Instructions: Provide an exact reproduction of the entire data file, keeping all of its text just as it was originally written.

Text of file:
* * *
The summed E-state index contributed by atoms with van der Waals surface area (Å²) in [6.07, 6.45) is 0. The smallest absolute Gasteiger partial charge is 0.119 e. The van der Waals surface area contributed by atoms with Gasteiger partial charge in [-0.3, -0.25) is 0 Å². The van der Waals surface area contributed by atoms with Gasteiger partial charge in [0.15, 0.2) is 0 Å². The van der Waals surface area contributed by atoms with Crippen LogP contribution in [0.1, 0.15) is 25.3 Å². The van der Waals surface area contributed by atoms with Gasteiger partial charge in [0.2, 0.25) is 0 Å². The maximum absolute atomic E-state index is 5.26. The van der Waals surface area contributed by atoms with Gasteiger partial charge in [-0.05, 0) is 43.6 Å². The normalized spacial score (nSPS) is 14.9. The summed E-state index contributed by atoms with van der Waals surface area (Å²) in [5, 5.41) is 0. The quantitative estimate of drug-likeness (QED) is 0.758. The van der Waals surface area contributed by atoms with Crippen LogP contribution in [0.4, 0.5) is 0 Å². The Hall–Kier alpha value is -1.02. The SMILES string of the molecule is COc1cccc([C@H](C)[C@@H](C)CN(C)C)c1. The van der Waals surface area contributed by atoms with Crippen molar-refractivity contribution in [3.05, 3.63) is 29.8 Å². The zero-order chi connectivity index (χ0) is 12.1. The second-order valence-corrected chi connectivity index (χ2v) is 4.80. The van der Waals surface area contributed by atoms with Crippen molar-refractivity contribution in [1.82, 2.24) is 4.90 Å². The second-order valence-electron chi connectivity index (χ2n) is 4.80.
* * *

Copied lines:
The summed E-state index contributed by atoms with van der Waals surface area (Å²) in [6.07, 6.45) is 0. The smallest absolute Gasteiger partial charge is 0.119 e. The van der Waals surface area contributed by atoms with Gasteiger partial charge in [-0.3, -0.25) is 0 Å². The van der Waals surface area contributed by atoms with Gasteiger partial charge in [0.15, 0.2) is 0 Å². The van der Waals surface area contributed by atoms with Crippen LogP contribution in [0.1, 0.15) is 25.3 Å². The van der Waals surface area contributed by atoms with Gasteiger partial charge in [0.2, 0.25) is 0 Å². The maximum absolute atomic E-state index is 5.26. The van der Waals surface area contributed by atoms with Gasteiger partial charge in [-0.05, 0) is 43.6 Å². The normalized spacial score (nSPS) is 14.9. The summed E-state index contributed by atoms with van der Waals surface area (Å²) in [5, 5.41) is 0. The quantitative estimate of drug-likeness (QED) is 0.758. The van der Waals surface area contributed by atoms with Crippen LogP contribution in [0.4, 0.5) is 0 Å². The Hall–Kier alpha value is -1.02. The SMILES string of the molecule is COc1cccc([C@H](C)[C@@H](C)CN(C)C)c1. The van der Waals surface area contributed by atoms with Crippen molar-refractivity contribution in [3.05, 3.63) is 29.8 Å². The zero-order chi connectivity index (χ0) is 12.1. The second-order valence-corrected chi connectivity index (χ2v) is 4.80. The van der Waals surface area contributed by atoms with Crippen molar-refractivity contribution in [1.82, 2.24) is 4.90 Å². The second-order valence-electron chi connectivity index (χ2n) is 4.80.